I’m still an American, very much a Virginian, and whilst I live in Britain, my heart and my work—thanks to wonderful training at Virginia—lies in Italy, Spain and France. Your magazine and the memories of Virginia keep me grounded. The Corner article, especially, made me think of late-night forays and gossip sessions to the Corner—for a Gus, a Grilled, or Memory Bank at Poe’s in the company of my two best friends at the University, Jane Close (Col ’76) and Leslie Berens (Col ’75). If they happen to read this letter, I think about them often.
Marion Mauck Watts (Col ’76)
The current issue of the University of Virginia Magazine is the best I have seen since I came to the University in the fall of 1933 as a student.
John L. Guerrant (Med ’37)
The Dry Dock
While I once lived in “Old Dunny” and was a daily consumer of Corner offerings, it was the “Retrospect” photo of the Dry Dock that elicited a meaningful memory. Sixty years ago, a naive 18-year-old attended the mandatory lecture in Cabell Hall, walked to the Dry Dock, consumed a milkshake and left without paying. Back in my basement room in the shadow of Scott Stadium, I recalled the nonpayment. I ran back, convinced that I was an Honor Code violator prior to my first class! The white-haired cashier’s greeting: “I saw you leave.”
“Why didn’t you stop me?” I asked.
His memorable response: “I knew you would be back.”
I crossed Main Street and engaged in the first of my “conversations” with Mr. Jefferson. I knew I was in the right place!
Obviously, your nostalgic overload issue was appreciated.
Bob Maidment (Educ ’50, ’53, ’63)
Boca Raton, Fla.
The letter in the spring edition from W.F. Garner Jr. [“White Male Bashing”] demonstrates why there is a need for the very articles he denounces as “offensive and one-sided.” These articles introduce an alternative perspective that the University has historically failed to address in years past. And though it is often uncomfortable to discuss these issues, let us not confuse politics with the simple truth. In the time of Mr. Jefferson, the University was indeed a bastion of white male supremacy; and just as Jefferson struggled with issues of racism, we continue to struggle with our own version of it now. As an African-American alumnus, I applaud the magazine’s effort to reflect the changing atmosphere of the University to one where nontraditional views can enter the public discourse.
Taison Bell (Col ’05)
New York City
Remembering Dr. Meem
The alumni magazine certainly has been improving in quality and quantity of stories. Thanks very much for the tremendous effort.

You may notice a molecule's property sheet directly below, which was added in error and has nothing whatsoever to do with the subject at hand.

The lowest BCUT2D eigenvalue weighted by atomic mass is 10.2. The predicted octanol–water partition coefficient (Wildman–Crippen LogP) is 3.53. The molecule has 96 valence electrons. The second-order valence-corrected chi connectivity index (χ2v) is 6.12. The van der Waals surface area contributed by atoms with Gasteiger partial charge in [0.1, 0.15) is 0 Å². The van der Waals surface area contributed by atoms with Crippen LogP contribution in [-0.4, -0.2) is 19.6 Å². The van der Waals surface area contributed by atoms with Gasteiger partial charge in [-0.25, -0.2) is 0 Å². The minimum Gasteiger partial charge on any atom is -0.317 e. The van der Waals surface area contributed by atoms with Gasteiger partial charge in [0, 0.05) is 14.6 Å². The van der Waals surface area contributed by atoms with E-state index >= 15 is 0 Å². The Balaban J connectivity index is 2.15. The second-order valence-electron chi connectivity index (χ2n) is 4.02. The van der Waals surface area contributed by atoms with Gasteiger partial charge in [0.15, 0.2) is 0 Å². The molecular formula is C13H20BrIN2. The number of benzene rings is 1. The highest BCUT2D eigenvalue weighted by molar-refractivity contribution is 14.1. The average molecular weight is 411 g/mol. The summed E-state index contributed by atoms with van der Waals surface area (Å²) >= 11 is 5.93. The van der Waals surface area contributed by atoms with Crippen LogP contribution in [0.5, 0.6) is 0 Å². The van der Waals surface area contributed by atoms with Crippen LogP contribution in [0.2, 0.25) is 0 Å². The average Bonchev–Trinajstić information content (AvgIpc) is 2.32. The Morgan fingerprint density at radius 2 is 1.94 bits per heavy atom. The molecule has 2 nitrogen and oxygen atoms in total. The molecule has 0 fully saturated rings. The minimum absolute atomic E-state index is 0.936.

I appreciated seeing the letter to the editor about Dr. J. Lawrence Meem some months ago. While I’ve not seen an article on his life—and he did so many, many important things in his field and for this country—I did see the obituary in the most recent edition. Please know, however, that Dr. Meem’s nickname was not “Brow,” but “Bus.” He and my dad were very best friends growing up together in Mt. Jackson, Va., where his family lived on a farm known as “Mt. Airy”; hence the reason he also named his home in Ivy Mt. Airy. I am not certain how he got this nickname, but that is how he was known throughout the area. Thanks for remembering him.
Suzanne Thomas (Educ ’75)
Whom shall we blame for missing the grammar mistake on page 46 of the latest issue? The caption should read “Whom to Watch This Spring.” As a college foreign language instructor, I am frustrated and saddened at the lack of grammar knowledge by students—and you can’t learn another language if you don’t know what a preposition or adverb is in your own language! A few years ago, I called Parade magazine to the carpet for a similar mistake and they took the low road, saying that most people wouldn’t know the difference. Let’s do the right thing—teach the readers correct English while entertaining them at the same time.
Olivia Wheeler Rabinowitch (Col ’90)
Editor’s Note: While Ms. Rabinowitch is technically correct, the editors chose to use the colloquial style common to headline writing.
The Chicago Manual of Style Online has this to say: “Today there are two countervailing trends: first, there’s a decided tendency to use ‘who’ colloquially in most contexts; second, among those insecure about their grammar, there’s a tendency to overcorrect and use ‘whom’ when ‘who’ would be correct. Writers and editors of formal prose often resist the first of these; everyone should resist the second.”